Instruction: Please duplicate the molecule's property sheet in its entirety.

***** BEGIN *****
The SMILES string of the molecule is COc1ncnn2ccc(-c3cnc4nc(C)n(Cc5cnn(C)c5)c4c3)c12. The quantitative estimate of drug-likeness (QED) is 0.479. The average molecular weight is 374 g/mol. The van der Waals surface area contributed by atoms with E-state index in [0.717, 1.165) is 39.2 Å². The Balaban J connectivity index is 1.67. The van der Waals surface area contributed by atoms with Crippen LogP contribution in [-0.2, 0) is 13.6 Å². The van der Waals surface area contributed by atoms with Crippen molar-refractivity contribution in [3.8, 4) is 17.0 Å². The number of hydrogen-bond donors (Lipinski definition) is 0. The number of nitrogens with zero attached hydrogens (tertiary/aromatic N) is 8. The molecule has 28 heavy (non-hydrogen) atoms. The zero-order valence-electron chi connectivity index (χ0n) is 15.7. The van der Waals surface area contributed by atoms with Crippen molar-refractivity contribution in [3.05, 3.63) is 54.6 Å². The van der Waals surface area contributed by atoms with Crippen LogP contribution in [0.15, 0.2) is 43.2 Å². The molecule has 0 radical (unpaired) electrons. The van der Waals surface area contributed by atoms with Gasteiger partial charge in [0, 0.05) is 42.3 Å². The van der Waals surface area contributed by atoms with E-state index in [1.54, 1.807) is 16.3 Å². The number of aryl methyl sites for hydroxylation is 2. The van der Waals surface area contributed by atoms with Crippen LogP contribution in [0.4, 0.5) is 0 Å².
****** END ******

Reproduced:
The SMILES string of the molecule is COc1ncnn2ccc(-c3cnc4nc(C)n(Cc5cnn(C)c5)c4c3)c12. The quantitative estimate of drug-likeness (QED) is 0.479. The average molecular weight is 374 g/mol. The van der Waals surface area contributed by atoms with E-state index in [0.717, 1.165) is 39.2 Å². The Balaban J connectivity index is 1.67. The van der Waals surface area contributed by atoms with Crippen LogP contribution in [-0.2, 0) is 13.6 Å². The van der Waals surface area contributed by atoms with Crippen molar-refractivity contribution in [3.8, 4) is 17.0 Å². The number of hydrogen-bond donors (Lipinski definition) is 0. The number of nitrogens with zero attached hydrogens (tertiary/aromatic N) is 8. The molecule has 28 heavy (non-hydrogen) atoms. The zero-order valence-electron chi connectivity index (χ0n) is 15.7. The van der Waals surface area contributed by atoms with Crippen molar-refractivity contribution in [3.05, 3.63) is 54.6 Å². The van der Waals surface area contributed by atoms with Crippen LogP contribution in [0.15, 0.2) is 43.2 Å². The molecule has 0 radical (unpaired) electrons. The van der Waals surface area contributed by atoms with Gasteiger partial charge in [0, 0.05) is 42.3 Å². The van der Waals surface area contributed by atoms with E-state index in [1.54, 1.807) is 16.3 Å². The number of aryl methyl sites for hydroxylation is 2. The van der Waals surface area contributed by atoms with Crippen LogP contribution in [0.4, 0.5) is 0 Å².